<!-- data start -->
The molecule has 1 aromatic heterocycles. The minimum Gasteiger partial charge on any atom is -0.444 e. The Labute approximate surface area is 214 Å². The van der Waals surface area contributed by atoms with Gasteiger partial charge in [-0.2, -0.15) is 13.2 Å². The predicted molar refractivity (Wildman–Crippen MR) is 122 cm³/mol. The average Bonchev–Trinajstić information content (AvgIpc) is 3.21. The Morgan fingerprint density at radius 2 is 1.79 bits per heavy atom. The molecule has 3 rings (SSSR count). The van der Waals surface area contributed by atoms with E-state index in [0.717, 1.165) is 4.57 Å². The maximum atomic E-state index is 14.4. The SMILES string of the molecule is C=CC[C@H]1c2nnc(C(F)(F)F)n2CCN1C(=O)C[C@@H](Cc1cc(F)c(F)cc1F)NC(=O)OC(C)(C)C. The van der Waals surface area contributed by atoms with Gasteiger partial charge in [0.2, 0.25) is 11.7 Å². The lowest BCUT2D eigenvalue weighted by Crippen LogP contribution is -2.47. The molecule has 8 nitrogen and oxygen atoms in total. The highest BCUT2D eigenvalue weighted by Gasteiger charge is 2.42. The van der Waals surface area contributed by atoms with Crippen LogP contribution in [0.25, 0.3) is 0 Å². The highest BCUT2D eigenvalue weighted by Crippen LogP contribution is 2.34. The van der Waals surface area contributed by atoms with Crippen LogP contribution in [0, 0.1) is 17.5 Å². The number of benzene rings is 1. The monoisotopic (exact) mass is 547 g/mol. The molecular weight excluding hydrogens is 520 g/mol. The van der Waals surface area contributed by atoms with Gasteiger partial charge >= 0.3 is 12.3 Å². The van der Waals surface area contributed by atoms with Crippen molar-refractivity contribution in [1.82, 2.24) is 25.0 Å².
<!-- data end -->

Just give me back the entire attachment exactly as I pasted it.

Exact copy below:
The molecule has 1 aromatic heterocycles. The minimum Gasteiger partial charge on any atom is -0.444 e. The Labute approximate surface area is 214 Å². The van der Waals surface area contributed by atoms with Gasteiger partial charge in [-0.2, -0.15) is 13.2 Å². The predicted molar refractivity (Wildman–Crippen MR) is 122 cm³/mol. The average Bonchev–Trinajstić information content (AvgIpc) is 3.21. The Morgan fingerprint density at radius 2 is 1.79 bits per heavy atom. The molecule has 3 rings (SSSR count). The van der Waals surface area contributed by atoms with E-state index in [0.717, 1.165) is 4.57 Å². The maximum atomic E-state index is 14.4. The SMILES string of the molecule is C=CC[C@H]1c2nnc(C(F)(F)F)n2CCN1C(=O)C[C@@H](Cc1cc(F)c(F)cc1F)NC(=O)OC(C)(C)C. The van der Waals surface area contributed by atoms with Gasteiger partial charge in [0.2, 0.25) is 11.7 Å². The lowest BCUT2D eigenvalue weighted by Crippen LogP contribution is -2.47. The molecule has 8 nitrogen and oxygen atoms in total. The highest BCUT2D eigenvalue weighted by Gasteiger charge is 2.42. The van der Waals surface area contributed by atoms with Crippen LogP contribution in [0.25, 0.3) is 0 Å². The highest BCUT2D eigenvalue weighted by Crippen LogP contribution is 2.34. The van der Waals surface area contributed by atoms with Crippen LogP contribution in [0, 0.1) is 17.5 Å². The number of benzene rings is 1. The monoisotopic (exact) mass is 547 g/mol. The molecular weight excluding hydrogens is 520 g/mol. The van der Waals surface area contributed by atoms with Gasteiger partial charge >= 0.3 is 12.3 Å². The van der Waals surface area contributed by atoms with Crippen molar-refractivity contribution in [1.82, 2.24) is 25.0 Å².